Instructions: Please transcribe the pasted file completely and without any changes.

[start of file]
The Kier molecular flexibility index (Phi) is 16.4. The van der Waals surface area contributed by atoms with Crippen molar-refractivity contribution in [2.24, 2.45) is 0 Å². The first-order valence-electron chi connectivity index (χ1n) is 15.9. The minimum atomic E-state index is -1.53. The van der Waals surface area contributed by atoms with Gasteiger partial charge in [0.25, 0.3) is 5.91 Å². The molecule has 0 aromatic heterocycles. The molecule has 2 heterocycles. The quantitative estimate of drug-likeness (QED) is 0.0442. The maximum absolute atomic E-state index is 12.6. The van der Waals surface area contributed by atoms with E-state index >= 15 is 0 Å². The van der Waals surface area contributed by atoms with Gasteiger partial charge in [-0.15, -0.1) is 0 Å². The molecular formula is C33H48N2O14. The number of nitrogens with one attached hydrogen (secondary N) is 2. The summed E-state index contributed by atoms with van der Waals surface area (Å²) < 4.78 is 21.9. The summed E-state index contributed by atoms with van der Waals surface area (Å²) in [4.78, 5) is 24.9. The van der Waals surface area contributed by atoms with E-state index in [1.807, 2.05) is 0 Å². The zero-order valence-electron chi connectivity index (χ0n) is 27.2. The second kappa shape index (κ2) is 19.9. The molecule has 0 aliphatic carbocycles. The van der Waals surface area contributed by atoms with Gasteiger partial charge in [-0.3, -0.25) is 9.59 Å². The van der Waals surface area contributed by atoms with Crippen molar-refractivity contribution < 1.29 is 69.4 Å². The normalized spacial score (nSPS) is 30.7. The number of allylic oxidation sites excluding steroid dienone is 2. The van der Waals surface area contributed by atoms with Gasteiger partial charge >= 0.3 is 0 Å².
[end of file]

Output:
The Kier molecular flexibility index (Phi) is 16.4. The van der Waals surface area contributed by atoms with Crippen molar-refractivity contribution in [2.24, 2.45) is 0 Å². The first-order valence-electron chi connectivity index (χ1n) is 15.9. The minimum atomic E-state index is -1.53. The van der Waals surface area contributed by atoms with Gasteiger partial charge in [0.25, 0.3) is 5.91 Å². The molecule has 0 aromatic heterocycles. The molecule has 2 heterocycles. The quantitative estimate of drug-likeness (QED) is 0.0442. The maximum absolute atomic E-state index is 12.6. The van der Waals surface area contributed by atoms with E-state index >= 15 is 0 Å². The van der Waals surface area contributed by atoms with Gasteiger partial charge in [-0.15, -0.1) is 0 Å². The molecular formula is C33H48N2O14. The number of nitrogens with one attached hydrogen (secondary N) is 2. The summed E-state index contributed by atoms with van der Waals surface area (Å²) < 4.78 is 21.9. The summed E-state index contributed by atoms with van der Waals surface area (Å²) in [4.78, 5) is 24.9. The van der Waals surface area contributed by atoms with E-state index in [1.807, 2.05) is 0 Å². The zero-order valence-electron chi connectivity index (χ0n) is 27.2. The second kappa shape index (κ2) is 19.9. The molecule has 0 aliphatic carbocycles. The van der Waals surface area contributed by atoms with Gasteiger partial charge in [-0.3, -0.25) is 9.59 Å². The van der Waals surface area contributed by atoms with Crippen molar-refractivity contribution < 1.29 is 69.4 Å². The normalized spacial score (nSPS) is 30.7. The number of allylic oxidation sites excluding steroid dienone is 2. The van der Waals surface area contributed by atoms with Gasteiger partial charge >= 0.3 is 0 Å².